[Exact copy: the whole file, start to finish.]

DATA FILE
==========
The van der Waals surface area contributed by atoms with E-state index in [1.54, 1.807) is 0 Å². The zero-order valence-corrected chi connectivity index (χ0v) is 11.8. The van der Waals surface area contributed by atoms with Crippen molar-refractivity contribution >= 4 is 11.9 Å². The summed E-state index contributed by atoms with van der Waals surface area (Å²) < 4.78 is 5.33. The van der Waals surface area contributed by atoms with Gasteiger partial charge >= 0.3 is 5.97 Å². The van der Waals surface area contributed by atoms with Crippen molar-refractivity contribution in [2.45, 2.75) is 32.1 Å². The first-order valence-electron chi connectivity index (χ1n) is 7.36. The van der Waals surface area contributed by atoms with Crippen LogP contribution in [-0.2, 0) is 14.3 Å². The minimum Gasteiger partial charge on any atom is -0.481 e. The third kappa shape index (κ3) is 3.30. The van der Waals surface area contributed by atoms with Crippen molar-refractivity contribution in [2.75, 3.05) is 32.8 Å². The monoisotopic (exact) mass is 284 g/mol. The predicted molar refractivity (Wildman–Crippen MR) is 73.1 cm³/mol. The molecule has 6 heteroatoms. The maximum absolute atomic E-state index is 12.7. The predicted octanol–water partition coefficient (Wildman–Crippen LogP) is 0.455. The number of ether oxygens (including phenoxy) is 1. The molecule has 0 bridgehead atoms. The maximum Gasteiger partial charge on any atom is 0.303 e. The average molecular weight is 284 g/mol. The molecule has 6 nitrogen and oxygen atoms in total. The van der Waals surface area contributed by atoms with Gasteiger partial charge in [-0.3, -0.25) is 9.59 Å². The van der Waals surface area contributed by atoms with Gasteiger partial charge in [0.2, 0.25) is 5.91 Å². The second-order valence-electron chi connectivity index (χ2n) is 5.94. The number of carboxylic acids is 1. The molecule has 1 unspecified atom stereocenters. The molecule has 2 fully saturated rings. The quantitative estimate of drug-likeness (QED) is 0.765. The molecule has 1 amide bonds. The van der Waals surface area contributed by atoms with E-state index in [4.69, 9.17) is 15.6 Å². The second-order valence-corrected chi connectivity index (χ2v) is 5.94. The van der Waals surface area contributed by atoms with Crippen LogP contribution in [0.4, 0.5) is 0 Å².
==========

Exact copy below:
The van der Waals surface area contributed by atoms with E-state index in [1.54, 1.807) is 0 Å². The zero-order valence-corrected chi connectivity index (χ0v) is 11.8. The van der Waals surface area contributed by atoms with Crippen molar-refractivity contribution >= 4 is 11.9 Å². The summed E-state index contributed by atoms with van der Waals surface area (Å²) < 4.78 is 5.33. The van der Waals surface area contributed by atoms with Gasteiger partial charge >= 0.3 is 5.97 Å². The van der Waals surface area contributed by atoms with Crippen molar-refractivity contribution in [2.45, 2.75) is 32.1 Å². The first-order valence-electron chi connectivity index (χ1n) is 7.36. The van der Waals surface area contributed by atoms with Crippen LogP contribution in [-0.2, 0) is 14.3 Å². The minimum Gasteiger partial charge on any atom is -0.481 e. The third kappa shape index (κ3) is 3.30. The van der Waals surface area contributed by atoms with Crippen molar-refractivity contribution in [2.75, 3.05) is 32.8 Å². The monoisotopic (exact) mass is 284 g/mol. The predicted molar refractivity (Wildman–Crippen MR) is 73.1 cm³/mol. The molecule has 6 heteroatoms. The maximum absolute atomic E-state index is 12.7. The predicted octanol–water partition coefficient (Wildman–Crippen LogP) is 0.455. The number of ether oxygens (including phenoxy) is 1. The molecule has 0 bridgehead atoms. The maximum Gasteiger partial charge on any atom is 0.303 e. The average molecular weight is 284 g/mol. The molecule has 6 nitrogen and oxygen atoms in total. The van der Waals surface area contributed by atoms with Gasteiger partial charge in [-0.3, -0.25) is 9.59 Å². The van der Waals surface area contributed by atoms with Gasteiger partial charge in [0.2, 0.25) is 5.91 Å². The second-order valence-electron chi connectivity index (χ2n) is 5.94. The number of carboxylic acids is 1. The molecule has 1 unspecified atom stereocenters. The molecule has 2 fully saturated rings. The quantitative estimate of drug-likeness (QED) is 0.765. The molecule has 1 amide bonds. The van der Waals surface area contributed by atoms with E-state index in [4.69, 9.17) is 15.6 Å². The second-order valence-corrected chi connectivity index (χ2v) is 5.94. The van der Waals surface area contributed by atoms with Crippen LogP contribution in [0.4, 0.5) is 0 Å².